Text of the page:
MathOverflow is a question and answer site for professional mathematicians. It's 100% free, no registration required.

Sign up
Here's how it works:
  1. Anybody can ask a question
  2. Anybody can answer
  3. The best answers are voted up and rise to the top

Sorry if this isn't the right place for this, it hasn't gotten any answers on ME. I'm reading Lang's section on field theory and he stresses that, unlike typical "universal" constructions which are determined up to unique isomorphism, algebraic closures (and by extension, their Galois groups) are determined only up to automorphism (conjugation). It seems to me that there ought to be some interpretation of this in terms of bicategories (weak 2-categories). This intuition is supported by the fact that 2-cells are given by conjugation when we give Grp the structure of a 2-category (view groups as 1-object categories, get 2-cells via natural transformations). Is there any such interpretation?

share|cite|improve this question
If this helps, you should think of the group of automorphisms of a fixed algebraic closure K as analogous to the fundamental group of a space X based at a point *. The choice of algebraic closure is the choice of basepoint. And the "Galois group" of a non-algebraically closed field is something like "the fundamental group of X" defined without reference to a basepoint -- an object that is really defined only up to conjugation. – JSE Oct 23 '11 at 1:12
@JSE: Continuing the analogy, is the concept of "Galois groupoid" then useful? – Yuri Sulyma Oct 23 '11 at 2:32
I don't have a concrete example, but I have seen papers using the groupoid language. In particular, morphisms in the Galois groupoid of $X$ are described by isomorphisms of fiber functors on the category of étale sheaves of finite sets on $X$. – S. Carnahan Oct 23 '11 at 4:59
up vote 5 down vote accepted

I don't see bicategories coming into this in a useful way, but I think what you have is a consequence of two more general facts:

  • The non-uniqueness of algebraic closures is a general fact about injective hulls -- they are 'unique' up to non-unique isomorphism.

  • Every morphism in a groupoid yields an isomorphism of vertex groups by conjugation -- if G is a groupoid and x is an object of G, then the vertex group at x is G(x,x), and if $f \colon x \to y$ is a morphism then $g \mapsto f^{-1} g f$ is an isomorphism between G(x,x) and G(y,y).

With the objects satisfying a universal property the comparison isomorphisms between them are unique, so that the groupoid of objects satisfying the universal property is codiscrete, i.e. there is exactly one morphism between any two objects, so in particular the vertex groups of this groupoid are trivial. For an object A in a concrete category (or in a category with a chosen class of 'embeddings') there is a groupoid of injective hulls of A that is not in general codiscrete, and so it can have non-trivial vertex groups. But this groupoid, though not codiscrete, is still connected, so that each vertex group is (non-uniquely!) isomorphic to every other via conjugation by a morphism (necessarily invertible) of injective hulls.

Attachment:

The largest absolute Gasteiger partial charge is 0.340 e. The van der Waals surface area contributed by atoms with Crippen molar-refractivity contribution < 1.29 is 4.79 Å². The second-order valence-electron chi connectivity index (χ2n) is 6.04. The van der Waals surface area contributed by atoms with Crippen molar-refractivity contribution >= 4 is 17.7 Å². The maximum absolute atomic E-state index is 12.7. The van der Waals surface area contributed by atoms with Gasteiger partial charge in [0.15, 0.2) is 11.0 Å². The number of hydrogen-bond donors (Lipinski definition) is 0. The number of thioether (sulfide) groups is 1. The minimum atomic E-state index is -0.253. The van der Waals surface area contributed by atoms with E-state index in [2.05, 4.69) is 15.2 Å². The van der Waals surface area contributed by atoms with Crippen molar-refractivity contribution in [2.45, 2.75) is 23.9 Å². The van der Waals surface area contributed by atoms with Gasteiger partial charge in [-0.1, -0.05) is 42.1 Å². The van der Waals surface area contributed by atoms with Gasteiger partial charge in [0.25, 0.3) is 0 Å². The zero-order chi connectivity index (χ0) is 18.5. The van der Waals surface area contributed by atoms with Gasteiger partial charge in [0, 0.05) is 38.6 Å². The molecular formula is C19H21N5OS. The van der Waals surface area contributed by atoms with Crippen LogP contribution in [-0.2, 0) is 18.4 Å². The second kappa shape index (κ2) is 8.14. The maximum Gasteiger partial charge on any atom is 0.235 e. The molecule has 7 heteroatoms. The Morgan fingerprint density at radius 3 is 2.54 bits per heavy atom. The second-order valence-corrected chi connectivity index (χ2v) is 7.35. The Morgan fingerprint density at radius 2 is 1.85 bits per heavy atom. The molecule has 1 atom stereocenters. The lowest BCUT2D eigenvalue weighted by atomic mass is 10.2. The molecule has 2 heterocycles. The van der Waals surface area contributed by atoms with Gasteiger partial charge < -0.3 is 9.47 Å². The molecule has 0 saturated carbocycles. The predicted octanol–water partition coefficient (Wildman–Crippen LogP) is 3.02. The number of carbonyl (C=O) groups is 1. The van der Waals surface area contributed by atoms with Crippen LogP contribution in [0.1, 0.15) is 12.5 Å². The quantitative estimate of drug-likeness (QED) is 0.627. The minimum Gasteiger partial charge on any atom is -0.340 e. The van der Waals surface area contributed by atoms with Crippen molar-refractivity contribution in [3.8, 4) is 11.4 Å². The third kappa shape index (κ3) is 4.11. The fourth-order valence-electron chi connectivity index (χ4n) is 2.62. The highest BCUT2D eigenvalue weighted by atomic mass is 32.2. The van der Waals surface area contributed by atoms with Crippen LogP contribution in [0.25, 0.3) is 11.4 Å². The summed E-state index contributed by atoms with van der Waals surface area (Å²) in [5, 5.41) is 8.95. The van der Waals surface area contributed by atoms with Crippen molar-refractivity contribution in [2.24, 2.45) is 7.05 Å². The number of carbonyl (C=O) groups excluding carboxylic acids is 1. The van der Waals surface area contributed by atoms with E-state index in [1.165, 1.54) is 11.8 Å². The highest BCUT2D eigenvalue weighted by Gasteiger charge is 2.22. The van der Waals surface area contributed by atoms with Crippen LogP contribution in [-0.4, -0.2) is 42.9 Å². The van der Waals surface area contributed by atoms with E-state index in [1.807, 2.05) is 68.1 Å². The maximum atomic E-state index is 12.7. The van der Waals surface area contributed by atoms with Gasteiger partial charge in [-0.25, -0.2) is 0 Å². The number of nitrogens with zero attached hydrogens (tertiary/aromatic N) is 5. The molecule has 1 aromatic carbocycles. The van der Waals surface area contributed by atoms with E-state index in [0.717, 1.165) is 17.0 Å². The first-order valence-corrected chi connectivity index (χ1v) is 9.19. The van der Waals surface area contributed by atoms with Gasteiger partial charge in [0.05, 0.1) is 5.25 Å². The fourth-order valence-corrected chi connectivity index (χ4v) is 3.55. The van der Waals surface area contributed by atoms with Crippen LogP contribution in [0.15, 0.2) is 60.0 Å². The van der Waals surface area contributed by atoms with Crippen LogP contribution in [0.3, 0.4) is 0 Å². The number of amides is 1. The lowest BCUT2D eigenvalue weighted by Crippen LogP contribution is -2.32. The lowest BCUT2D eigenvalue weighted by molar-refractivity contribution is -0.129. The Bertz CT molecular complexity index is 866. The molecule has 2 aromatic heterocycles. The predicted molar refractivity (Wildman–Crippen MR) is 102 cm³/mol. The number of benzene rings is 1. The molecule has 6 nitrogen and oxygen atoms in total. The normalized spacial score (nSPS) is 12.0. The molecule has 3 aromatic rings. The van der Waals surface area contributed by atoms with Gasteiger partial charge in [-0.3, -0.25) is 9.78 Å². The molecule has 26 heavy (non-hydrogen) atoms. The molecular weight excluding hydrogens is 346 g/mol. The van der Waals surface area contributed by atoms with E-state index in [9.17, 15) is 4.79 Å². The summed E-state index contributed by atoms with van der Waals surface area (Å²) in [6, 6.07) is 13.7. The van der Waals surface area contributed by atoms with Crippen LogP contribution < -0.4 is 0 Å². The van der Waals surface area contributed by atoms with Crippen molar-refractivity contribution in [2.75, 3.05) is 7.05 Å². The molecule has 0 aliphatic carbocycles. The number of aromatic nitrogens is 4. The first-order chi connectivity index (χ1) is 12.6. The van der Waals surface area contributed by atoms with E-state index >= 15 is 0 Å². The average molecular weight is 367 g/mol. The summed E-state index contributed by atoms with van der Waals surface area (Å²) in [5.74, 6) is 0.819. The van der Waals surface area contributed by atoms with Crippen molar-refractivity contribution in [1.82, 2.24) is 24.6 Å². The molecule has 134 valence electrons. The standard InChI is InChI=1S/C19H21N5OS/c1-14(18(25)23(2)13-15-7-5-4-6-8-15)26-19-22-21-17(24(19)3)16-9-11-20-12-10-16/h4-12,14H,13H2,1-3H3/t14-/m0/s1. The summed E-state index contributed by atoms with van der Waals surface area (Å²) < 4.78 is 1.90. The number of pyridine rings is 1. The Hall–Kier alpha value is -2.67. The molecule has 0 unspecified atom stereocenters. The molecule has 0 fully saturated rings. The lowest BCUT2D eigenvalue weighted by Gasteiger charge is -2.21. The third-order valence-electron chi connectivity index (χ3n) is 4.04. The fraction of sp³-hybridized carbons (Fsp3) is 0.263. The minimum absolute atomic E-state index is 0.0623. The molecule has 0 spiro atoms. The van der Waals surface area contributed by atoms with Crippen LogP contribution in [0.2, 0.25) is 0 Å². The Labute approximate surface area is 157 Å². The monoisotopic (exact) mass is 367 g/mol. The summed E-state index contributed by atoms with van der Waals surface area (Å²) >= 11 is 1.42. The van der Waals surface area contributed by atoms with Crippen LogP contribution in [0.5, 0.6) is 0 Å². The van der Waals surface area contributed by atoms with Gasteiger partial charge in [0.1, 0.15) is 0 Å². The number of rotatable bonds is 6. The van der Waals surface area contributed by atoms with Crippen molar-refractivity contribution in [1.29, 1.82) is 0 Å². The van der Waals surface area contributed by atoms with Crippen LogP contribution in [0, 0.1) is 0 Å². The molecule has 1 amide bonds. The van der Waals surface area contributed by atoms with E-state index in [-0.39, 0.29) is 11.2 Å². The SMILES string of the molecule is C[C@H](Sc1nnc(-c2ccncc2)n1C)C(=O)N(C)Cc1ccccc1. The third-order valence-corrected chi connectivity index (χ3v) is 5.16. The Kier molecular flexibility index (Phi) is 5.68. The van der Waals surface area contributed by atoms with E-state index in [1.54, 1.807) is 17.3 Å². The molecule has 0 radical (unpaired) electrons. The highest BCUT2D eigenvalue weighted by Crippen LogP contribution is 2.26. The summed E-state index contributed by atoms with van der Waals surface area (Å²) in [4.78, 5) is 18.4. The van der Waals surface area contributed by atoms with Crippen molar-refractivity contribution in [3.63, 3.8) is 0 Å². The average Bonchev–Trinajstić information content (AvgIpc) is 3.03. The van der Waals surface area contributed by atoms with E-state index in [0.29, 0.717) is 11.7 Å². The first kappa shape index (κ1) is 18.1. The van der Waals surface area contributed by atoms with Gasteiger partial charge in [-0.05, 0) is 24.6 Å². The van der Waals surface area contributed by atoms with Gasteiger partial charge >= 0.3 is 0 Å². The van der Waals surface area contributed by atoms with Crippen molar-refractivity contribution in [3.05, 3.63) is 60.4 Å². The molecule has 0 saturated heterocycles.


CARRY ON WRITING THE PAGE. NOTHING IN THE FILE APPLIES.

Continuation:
Edit: The fundamental group of a space, as in JSE's analogy, bears much the same relationship with the fundamental groupoid of the space -- in particular, $\pi_1$s at points in the same path-component are isomorphic via conjugation in the same way.

share|cite|improve this answer
RE injective hull: Ah, that was the nLab page I vaguely remembered and couldn't find. Thanks! There is also either a comment at the n-category cafe or an answer here on MO by Minhyong Kim about how the Galois group is much more analogous to the fundamental group in that there is a secret 'choice of basepoint' for an interpretation of that phrase that makes sense for field extensions. Sorry I can't find it in a hurry. – David Roberts Oct 23 '11 at 10:25
Do you mean this one:… ? – Finn Lawler Oct 23 '11 at 19:01
Thanks, Finn. If I'd had a little more time before bed last night I would have tracked it down myself. – David Roberts Oct 24 '11 at 3:27
I should have said: thanks for mentioning it, it's a fantastic piece. – Finn Lawler Oct 24 '11 at 10:32

Not necessarily. In the higher category-theoretic setting one asks for a 'contractible space' of choices (space might mean simplicial set or n-category) instead of uniqueness. The natural 2-category one might define may not be the 'right' one to get such a collection of choices, and so one could define a 2-category such that these things are unique in the appropriate sense, but this might just be cooked up to give that result and not of intrinsic interest. For example, one can define the 2-category of fields where the underlying 1-category is $Fields$, and there is a unique 2-arrow between any two parallel 1-arrows. This is clearly not an interesting 2-category.

(Other examples of non-unique closures are given here:

share|cite|improve this answer

Your Answer


By posting your answer, you agree to the privacy policy and terms of service.

Not the answer you're looking for? Browse other questions tagged or ask your own question.